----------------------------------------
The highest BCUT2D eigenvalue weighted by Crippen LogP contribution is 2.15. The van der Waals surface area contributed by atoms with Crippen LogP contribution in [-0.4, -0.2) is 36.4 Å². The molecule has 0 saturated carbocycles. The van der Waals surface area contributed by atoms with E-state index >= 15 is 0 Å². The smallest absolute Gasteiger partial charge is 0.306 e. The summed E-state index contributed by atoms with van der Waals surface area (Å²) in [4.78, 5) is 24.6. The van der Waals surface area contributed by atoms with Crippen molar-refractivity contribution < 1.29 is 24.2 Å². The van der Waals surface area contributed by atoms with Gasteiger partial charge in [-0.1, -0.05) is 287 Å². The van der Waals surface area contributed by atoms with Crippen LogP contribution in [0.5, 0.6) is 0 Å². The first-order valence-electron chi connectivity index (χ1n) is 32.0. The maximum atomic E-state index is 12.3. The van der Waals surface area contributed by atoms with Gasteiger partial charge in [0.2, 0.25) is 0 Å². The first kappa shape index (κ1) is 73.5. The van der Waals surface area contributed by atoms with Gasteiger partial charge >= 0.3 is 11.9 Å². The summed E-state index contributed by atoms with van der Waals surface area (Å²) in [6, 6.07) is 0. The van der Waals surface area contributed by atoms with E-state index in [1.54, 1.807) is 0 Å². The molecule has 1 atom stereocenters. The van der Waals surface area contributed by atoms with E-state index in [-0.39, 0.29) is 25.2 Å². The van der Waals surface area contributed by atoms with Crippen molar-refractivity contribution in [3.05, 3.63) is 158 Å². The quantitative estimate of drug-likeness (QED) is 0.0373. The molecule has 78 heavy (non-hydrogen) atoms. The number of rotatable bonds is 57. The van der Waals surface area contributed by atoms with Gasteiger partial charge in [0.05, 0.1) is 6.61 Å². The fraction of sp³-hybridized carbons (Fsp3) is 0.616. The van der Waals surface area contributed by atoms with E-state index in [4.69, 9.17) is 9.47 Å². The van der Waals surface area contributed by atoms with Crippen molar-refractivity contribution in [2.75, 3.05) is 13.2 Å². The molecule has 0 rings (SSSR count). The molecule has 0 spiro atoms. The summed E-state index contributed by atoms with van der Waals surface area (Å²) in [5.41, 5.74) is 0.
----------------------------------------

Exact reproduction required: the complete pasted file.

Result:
The highest BCUT2D eigenvalue weighted by Crippen LogP contribution is 2.15. The van der Waals surface area contributed by atoms with Crippen LogP contribution in [-0.4, -0.2) is 36.4 Å². The molecule has 0 saturated carbocycles. The van der Waals surface area contributed by atoms with E-state index >= 15 is 0 Å². The smallest absolute Gasteiger partial charge is 0.306 e. The summed E-state index contributed by atoms with van der Waals surface area (Å²) in [4.78, 5) is 24.6. The van der Waals surface area contributed by atoms with Crippen molar-refractivity contribution < 1.29 is 24.2 Å². The van der Waals surface area contributed by atoms with Gasteiger partial charge in [-0.1, -0.05) is 287 Å². The van der Waals surface area contributed by atoms with Crippen LogP contribution in [0.5, 0.6) is 0 Å². The first-order valence-electron chi connectivity index (χ1n) is 32.0. The maximum atomic E-state index is 12.3. The van der Waals surface area contributed by atoms with Gasteiger partial charge in [0.2, 0.25) is 0 Å². The first kappa shape index (κ1) is 73.5. The van der Waals surface area contributed by atoms with Gasteiger partial charge >= 0.3 is 11.9 Å². The summed E-state index contributed by atoms with van der Waals surface area (Å²) in [6, 6.07) is 0. The van der Waals surface area contributed by atoms with E-state index in [1.54, 1.807) is 0 Å². The molecule has 1 atom stereocenters. The van der Waals surface area contributed by atoms with E-state index in [-0.39, 0.29) is 25.2 Å². The van der Waals surface area contributed by atoms with Crippen molar-refractivity contribution in [3.05, 3.63) is 158 Å². The quantitative estimate of drug-likeness (QED) is 0.0373. The molecule has 78 heavy (non-hydrogen) atoms. The number of rotatable bonds is 57. The van der Waals surface area contributed by atoms with Gasteiger partial charge in [0.05, 0.1) is 6.61 Å². The fraction of sp³-hybridized carbons (Fsp3) is 0.616. The van der Waals surface area contributed by atoms with E-state index in [4.69, 9.17) is 9.47 Å². The van der Waals surface area contributed by atoms with Crippen molar-refractivity contribution in [2.75, 3.05) is 13.2 Å². The molecule has 0 rings (SSSR count). The molecule has 0 spiro atoms. The summed E-state index contributed by atoms with van der Waals surface area (Å²) in [5.41, 5.74) is 0.